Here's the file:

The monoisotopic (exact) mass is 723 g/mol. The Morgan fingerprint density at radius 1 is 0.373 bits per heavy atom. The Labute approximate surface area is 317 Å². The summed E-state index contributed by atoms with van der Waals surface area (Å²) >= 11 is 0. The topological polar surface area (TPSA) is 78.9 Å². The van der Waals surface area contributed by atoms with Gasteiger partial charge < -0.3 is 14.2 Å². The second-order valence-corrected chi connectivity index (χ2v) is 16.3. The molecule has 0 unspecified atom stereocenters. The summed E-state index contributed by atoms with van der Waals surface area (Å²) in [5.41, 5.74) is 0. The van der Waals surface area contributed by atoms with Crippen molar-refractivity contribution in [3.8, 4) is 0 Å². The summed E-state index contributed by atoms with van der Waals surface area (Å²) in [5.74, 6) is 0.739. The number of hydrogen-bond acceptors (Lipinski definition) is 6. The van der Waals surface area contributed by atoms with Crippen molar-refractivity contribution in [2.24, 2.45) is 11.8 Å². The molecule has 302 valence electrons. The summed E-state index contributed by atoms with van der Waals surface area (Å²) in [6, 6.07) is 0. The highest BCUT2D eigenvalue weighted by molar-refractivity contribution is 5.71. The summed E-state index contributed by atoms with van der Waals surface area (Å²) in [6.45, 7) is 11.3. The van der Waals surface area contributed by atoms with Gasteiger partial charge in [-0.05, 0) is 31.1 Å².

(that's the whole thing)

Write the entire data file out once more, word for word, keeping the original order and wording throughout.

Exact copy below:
The monoisotopic (exact) mass is 723 g/mol. The Morgan fingerprint density at radius 1 is 0.373 bits per heavy atom. The Labute approximate surface area is 317 Å². The summed E-state index contributed by atoms with van der Waals surface area (Å²) >= 11 is 0. The topological polar surface area (TPSA) is 78.9 Å². The van der Waals surface area contributed by atoms with Gasteiger partial charge < -0.3 is 14.2 Å². The second-order valence-corrected chi connectivity index (χ2v) is 16.3. The molecule has 0 unspecified atom stereocenters. The summed E-state index contributed by atoms with van der Waals surface area (Å²) in [5.41, 5.74) is 0. The van der Waals surface area contributed by atoms with Crippen molar-refractivity contribution in [3.8, 4) is 0 Å². The summed E-state index contributed by atoms with van der Waals surface area (Å²) in [5.74, 6) is 0.739. The number of hydrogen-bond acceptors (Lipinski definition) is 6. The van der Waals surface area contributed by atoms with Crippen molar-refractivity contribution in [2.24, 2.45) is 11.8 Å². The molecule has 302 valence electrons. The summed E-state index contributed by atoms with van der Waals surface area (Å²) in [6, 6.07) is 0. The highest BCUT2D eigenvalue weighted by molar-refractivity contribution is 5.71. The summed E-state index contributed by atoms with van der Waals surface area (Å²) in [6.45, 7) is 11.3. The van der Waals surface area contributed by atoms with Gasteiger partial charge in [-0.05, 0) is 31.1 Å².